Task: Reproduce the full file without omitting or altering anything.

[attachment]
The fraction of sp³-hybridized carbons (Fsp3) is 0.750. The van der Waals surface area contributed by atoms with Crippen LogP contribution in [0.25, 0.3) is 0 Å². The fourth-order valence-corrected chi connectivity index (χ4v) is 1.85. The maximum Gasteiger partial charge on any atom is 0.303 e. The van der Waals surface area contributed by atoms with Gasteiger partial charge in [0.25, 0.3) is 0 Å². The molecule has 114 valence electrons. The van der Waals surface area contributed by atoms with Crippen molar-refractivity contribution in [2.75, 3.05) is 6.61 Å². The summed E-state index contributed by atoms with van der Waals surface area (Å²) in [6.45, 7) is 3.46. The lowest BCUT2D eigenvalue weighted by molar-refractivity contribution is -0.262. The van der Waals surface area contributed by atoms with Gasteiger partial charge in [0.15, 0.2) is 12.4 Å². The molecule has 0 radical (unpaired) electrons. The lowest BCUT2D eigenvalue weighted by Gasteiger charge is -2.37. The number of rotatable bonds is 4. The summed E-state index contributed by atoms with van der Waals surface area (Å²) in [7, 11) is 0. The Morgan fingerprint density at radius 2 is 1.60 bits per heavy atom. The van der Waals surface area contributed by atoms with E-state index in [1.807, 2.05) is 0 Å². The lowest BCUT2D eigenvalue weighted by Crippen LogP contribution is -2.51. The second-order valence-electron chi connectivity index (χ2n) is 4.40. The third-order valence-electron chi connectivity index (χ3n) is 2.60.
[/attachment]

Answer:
The fraction of sp³-hybridized carbons (Fsp3) is 0.750. The van der Waals surface area contributed by atoms with Crippen LogP contribution in [0.25, 0.3) is 0 Å². The fourth-order valence-corrected chi connectivity index (χ4v) is 1.85. The maximum Gasteiger partial charge on any atom is 0.303 e. The van der Waals surface area contributed by atoms with Gasteiger partial charge in [0.25, 0.3) is 0 Å². The molecule has 114 valence electrons. The van der Waals surface area contributed by atoms with Crippen molar-refractivity contribution in [2.75, 3.05) is 6.61 Å². The summed E-state index contributed by atoms with van der Waals surface area (Å²) in [6.45, 7) is 3.46. The lowest BCUT2D eigenvalue weighted by molar-refractivity contribution is -0.262. The van der Waals surface area contributed by atoms with Gasteiger partial charge in [0.15, 0.2) is 12.4 Å². The molecule has 0 radical (unpaired) electrons. The lowest BCUT2D eigenvalue weighted by Gasteiger charge is -2.37. The number of rotatable bonds is 4. The summed E-state index contributed by atoms with van der Waals surface area (Å²) in [7, 11) is 0. The Morgan fingerprint density at radius 2 is 1.60 bits per heavy atom. The van der Waals surface area contributed by atoms with E-state index in [1.807, 2.05) is 0 Å². The lowest BCUT2D eigenvalue weighted by Crippen LogP contribution is -2.51. The second-order valence-electron chi connectivity index (χ2n) is 4.40. The third-order valence-electron chi connectivity index (χ3n) is 2.60.